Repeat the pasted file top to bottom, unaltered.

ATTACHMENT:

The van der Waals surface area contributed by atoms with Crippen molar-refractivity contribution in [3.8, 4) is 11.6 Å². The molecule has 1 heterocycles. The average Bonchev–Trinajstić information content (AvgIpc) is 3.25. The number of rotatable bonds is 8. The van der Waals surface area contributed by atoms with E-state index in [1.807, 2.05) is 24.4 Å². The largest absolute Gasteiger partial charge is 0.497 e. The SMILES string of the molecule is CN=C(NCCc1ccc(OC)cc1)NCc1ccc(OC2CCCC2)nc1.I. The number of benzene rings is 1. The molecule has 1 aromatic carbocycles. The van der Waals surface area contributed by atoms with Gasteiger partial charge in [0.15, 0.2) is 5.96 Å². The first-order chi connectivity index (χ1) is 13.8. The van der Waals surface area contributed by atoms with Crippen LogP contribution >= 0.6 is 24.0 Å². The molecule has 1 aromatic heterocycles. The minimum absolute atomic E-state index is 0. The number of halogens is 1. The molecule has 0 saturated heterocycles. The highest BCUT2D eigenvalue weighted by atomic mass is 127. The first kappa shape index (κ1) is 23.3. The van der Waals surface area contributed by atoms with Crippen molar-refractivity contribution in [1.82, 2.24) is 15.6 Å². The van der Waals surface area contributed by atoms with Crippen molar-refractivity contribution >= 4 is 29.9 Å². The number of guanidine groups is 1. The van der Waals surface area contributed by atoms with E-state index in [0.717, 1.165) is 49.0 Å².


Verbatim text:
The van der Waals surface area contributed by atoms with Crippen molar-refractivity contribution in [3.8, 4) is 11.6 Å². The molecule has 1 heterocycles. The average Bonchev–Trinajstić information content (AvgIpc) is 3.25. The number of rotatable bonds is 8. The van der Waals surface area contributed by atoms with E-state index in [1.807, 2.05) is 24.4 Å². The largest absolute Gasteiger partial charge is 0.497 e. The SMILES string of the molecule is CN=C(NCCc1ccc(OC)cc1)NCc1ccc(OC2CCCC2)nc1.I. The number of benzene rings is 1. The molecule has 1 aromatic carbocycles. The van der Waals surface area contributed by atoms with Gasteiger partial charge in [0.15, 0.2) is 5.96 Å². The first-order chi connectivity index (χ1) is 13.8. The van der Waals surface area contributed by atoms with Crippen LogP contribution >= 0.6 is 24.0 Å². The molecule has 1 aromatic heterocycles. The minimum absolute atomic E-state index is 0. The number of halogens is 1. The molecule has 0 saturated heterocycles. The highest BCUT2D eigenvalue weighted by atomic mass is 127. The first kappa shape index (κ1) is 23.3. The van der Waals surface area contributed by atoms with Crippen molar-refractivity contribution in [1.82, 2.24) is 15.6 Å². The van der Waals surface area contributed by atoms with Crippen molar-refractivity contribution >= 4 is 29.9 Å². The number of guanidine groups is 1. The van der Waals surface area contributed by atoms with E-state index in [0.717, 1.165) is 49.0 Å².